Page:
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April 2014
16
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belerand:

mythology - undines or water nymphs

The origin of the Undines (or Ondines) can best be traced all the way back to ancient Greece wherein mythology cites a clan of nymphs called Oceanides claimed the waters of the world as their home. The water nymphs or water spirits, belong to the Water Elemental, are are usually found in forest pools and waterfalls. They are said to have beautiful voices, which can be sometime heard singing over the sound of water that entices those that hear it. These beings are believed to be the daughters of Titan and his wife Tethys. Their presence in the oceans was legendary among seafarers. Mostly beneficent, Oceanides would aid water-travelers in navigation and provide safe sea-ways.In European lore, Undines are fabled to be the wandering spirits of love-lorn women.  According to some legends, Undines can receive a soul when they marry a human man and bear his child. This aspect of them has them to be a popular subject motif for romantic and tragic literature. Often with sailors being drawn to them by their tears of sorrow that composed the salty seas when wept having lost at love. Tales indicate that these female water spirits are enchantingly beautiful and reputed to be relatively benign, however, like most female spirits they’ve got a temper when crossed and can be force to be reckoned with.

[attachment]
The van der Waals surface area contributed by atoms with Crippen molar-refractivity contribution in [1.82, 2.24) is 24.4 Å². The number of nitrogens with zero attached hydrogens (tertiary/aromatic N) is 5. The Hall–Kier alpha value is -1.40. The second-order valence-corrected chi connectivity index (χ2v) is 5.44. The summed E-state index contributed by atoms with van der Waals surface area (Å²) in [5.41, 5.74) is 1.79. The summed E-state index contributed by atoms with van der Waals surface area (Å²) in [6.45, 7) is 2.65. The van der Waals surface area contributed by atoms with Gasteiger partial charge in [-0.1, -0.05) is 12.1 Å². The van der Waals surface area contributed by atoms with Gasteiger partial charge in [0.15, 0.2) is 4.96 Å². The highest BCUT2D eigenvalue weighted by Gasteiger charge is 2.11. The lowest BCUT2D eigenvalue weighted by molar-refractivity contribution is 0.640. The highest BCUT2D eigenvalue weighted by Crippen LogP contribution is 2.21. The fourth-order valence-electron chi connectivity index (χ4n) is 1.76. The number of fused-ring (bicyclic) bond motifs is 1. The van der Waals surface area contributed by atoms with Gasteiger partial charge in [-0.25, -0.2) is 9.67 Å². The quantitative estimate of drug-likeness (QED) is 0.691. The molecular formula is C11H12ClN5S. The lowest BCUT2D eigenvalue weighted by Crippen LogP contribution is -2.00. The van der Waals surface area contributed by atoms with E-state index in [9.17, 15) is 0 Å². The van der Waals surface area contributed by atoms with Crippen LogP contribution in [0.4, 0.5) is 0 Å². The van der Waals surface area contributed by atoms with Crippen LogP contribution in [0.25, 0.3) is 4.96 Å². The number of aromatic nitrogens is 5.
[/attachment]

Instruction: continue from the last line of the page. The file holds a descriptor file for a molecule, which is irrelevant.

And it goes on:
March 2014
29
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brohirrim:

Some of my favorite queens - Part 1/?